A Caring Force in Her Community
Gabriella Zaso ’16
Psychology major supports students at The Boys and Girls Club of Allentown
The Boys and Girls Club of Allentown has long been a stabilizing force in the community—a welcoming beacon of support for families who need it most. An internship at The Club gave psychology major Gabriella Zaso ’16 personal perspective on the power of kind gestures, large and small.
Zaso knew that she wanted to work with kids, especially those faced with the challenges of living in a low socioeconomic area, but she wasn’t sure which age group. Interning at The Club’s Sixth Street and Teen Center locations allowed Zaso to support children ranging in age from four to 17.
“Tutoring a student for 15 minutes can help them pass their exam; giving a family a bag of food can keep them from being hungry over the weekend; and sitting down with a student and simply talking to them—just genuinely showing that you care—can prevent self harm, improve self esteem, or maybe even just make them feel good.” — Gabriella Zaso ’16
From literacy support to fitness programs and connections to local food banks, Zaso learned the broad scope of resources The Club provides within the community. Zaso assisted in The Club’s library, gym, and tech room, and tutored kids who were having problems in their classes. She also led a discussion group with teen girls where they could discuss topics important to them such as body image and self esteem, family struggles and relationship problems.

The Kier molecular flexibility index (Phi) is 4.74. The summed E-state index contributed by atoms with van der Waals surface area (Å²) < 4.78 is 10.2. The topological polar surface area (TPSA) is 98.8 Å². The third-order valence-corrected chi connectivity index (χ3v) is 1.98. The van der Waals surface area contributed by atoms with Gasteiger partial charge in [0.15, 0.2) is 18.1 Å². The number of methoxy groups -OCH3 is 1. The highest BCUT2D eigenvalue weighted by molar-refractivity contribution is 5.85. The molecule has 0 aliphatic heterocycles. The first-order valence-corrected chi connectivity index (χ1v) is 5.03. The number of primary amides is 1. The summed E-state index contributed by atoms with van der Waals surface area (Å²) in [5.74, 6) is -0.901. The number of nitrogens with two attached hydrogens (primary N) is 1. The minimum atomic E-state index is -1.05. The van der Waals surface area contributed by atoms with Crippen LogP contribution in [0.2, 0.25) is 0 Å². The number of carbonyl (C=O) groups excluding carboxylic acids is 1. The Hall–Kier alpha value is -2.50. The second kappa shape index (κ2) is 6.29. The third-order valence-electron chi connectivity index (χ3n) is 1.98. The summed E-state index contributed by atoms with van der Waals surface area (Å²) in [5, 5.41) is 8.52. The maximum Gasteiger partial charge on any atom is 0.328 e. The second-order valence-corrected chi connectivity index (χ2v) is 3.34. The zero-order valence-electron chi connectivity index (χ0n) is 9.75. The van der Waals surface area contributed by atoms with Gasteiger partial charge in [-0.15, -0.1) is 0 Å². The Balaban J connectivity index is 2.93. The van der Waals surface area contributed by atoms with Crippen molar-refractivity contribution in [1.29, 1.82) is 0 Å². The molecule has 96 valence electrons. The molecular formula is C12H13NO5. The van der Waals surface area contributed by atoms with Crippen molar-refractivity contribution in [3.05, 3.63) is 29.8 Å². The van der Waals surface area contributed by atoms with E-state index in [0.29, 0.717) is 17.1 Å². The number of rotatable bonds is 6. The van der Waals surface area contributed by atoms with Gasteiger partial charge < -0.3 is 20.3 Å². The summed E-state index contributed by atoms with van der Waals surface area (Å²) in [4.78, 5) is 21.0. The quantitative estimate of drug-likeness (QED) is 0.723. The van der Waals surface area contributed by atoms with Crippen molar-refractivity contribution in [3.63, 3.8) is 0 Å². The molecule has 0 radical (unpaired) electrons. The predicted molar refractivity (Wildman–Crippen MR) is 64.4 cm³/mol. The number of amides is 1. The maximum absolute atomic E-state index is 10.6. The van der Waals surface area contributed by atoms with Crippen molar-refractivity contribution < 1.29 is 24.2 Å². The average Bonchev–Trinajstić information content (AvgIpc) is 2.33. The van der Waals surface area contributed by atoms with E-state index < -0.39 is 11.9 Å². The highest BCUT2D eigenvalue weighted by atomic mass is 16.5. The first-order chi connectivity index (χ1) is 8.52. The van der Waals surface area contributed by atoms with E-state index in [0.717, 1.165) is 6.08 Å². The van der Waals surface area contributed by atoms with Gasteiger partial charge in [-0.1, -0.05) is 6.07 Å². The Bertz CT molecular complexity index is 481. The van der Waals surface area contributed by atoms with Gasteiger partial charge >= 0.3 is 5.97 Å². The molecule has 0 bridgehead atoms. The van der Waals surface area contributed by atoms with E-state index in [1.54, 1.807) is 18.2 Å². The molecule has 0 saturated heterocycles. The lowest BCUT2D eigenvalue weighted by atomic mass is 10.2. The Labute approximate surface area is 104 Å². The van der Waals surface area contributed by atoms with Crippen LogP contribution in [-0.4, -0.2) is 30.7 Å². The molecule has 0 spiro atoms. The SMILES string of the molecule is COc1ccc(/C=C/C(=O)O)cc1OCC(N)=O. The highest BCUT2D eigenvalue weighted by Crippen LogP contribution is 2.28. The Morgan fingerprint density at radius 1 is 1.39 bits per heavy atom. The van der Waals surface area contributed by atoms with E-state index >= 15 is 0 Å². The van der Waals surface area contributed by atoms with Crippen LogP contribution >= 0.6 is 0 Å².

Offering a meal, homework help or a listening ear—Zaso learned that a little could do a lot. “Tutoring a student for 15 minutes can help them pass their exam; giving a family a bag of food can keep them from being hungry over the weekend; and sitting down with a student and simply talking to them—just genuinely showing that you care—can prevent self harm, improve self esteem, or maybe even just make them feel good,” she says.
Drawing from her coursework, Zaso says she was able to dissect the root causes for the obstacles these children face and empathize with their everyday struggles.
“There are so many aspects that go into why children and teens behave the way that they do,” Zaso explains. “Having learned about families, parenting styles, environmental influences, and developmental stages helped me to better understand the thought process and actions of the kids and what may be going on from a deeper level (internally) that is causing their negative behavior.”
Zaso plans to pursue a career path in the non-profit sector and continue to play a positive role in the lives of young people in her community.